So you have a criminal record; a DUI from a couple of years ago. Maybe it’s a youthful indiscretion such as shoplifting or perhaps something a little more serious such as assault and battery. One thing that would go a long way towards helping to keep you far away from future scrapes with the law would be a good job. Who has time to get into trouble when they have to be at work by 8 am every morning? But every time you feel like you’ve got a decent chance at a good paying job, it seems the background check comes up, they discover your less than stellar past and it’s good-bye job.
Most would agree that it would be good for society in general if people with a criminal past and a genuine desire to change the direction of their lives could find meaningful employment. But background checks are more the norm than the exception for many employers and given a choice, companies generally go for the candidate with the clean record. Even if they are inclined to offer someone a second chance, often they’re fearful of a negligent hiring lawsuit if the new hire causes harm to a customer or colleague and its discovered they’ve done this before.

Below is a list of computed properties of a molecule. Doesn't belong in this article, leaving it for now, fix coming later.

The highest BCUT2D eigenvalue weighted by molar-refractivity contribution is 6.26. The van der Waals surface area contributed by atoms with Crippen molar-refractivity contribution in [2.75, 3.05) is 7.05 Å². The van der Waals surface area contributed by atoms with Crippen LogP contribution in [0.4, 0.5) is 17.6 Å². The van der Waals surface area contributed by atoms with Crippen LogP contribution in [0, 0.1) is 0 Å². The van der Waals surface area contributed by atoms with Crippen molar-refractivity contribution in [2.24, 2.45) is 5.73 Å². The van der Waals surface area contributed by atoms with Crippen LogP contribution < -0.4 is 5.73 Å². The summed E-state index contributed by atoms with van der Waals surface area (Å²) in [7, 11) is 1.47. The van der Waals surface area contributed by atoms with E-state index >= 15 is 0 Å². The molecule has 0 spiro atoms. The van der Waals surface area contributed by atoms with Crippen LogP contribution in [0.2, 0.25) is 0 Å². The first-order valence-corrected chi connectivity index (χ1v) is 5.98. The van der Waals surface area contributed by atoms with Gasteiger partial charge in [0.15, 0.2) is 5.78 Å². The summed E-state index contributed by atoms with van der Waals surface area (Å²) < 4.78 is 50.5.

In an effort to find a balance between an employer’s responsibility to maintain a safe working environment and society’s interest in keeping criminal offenders from reoffending, many states, including Massachusetts have passed so called ban the box legislation. This prohibits most employers from asking if a job applicant has a criminal past at least until the first face to face interview. The idea is that this at least gives the applicant an opportunity to explain the circumstances and the efforts towards rehabilitation in which they may have engaged.
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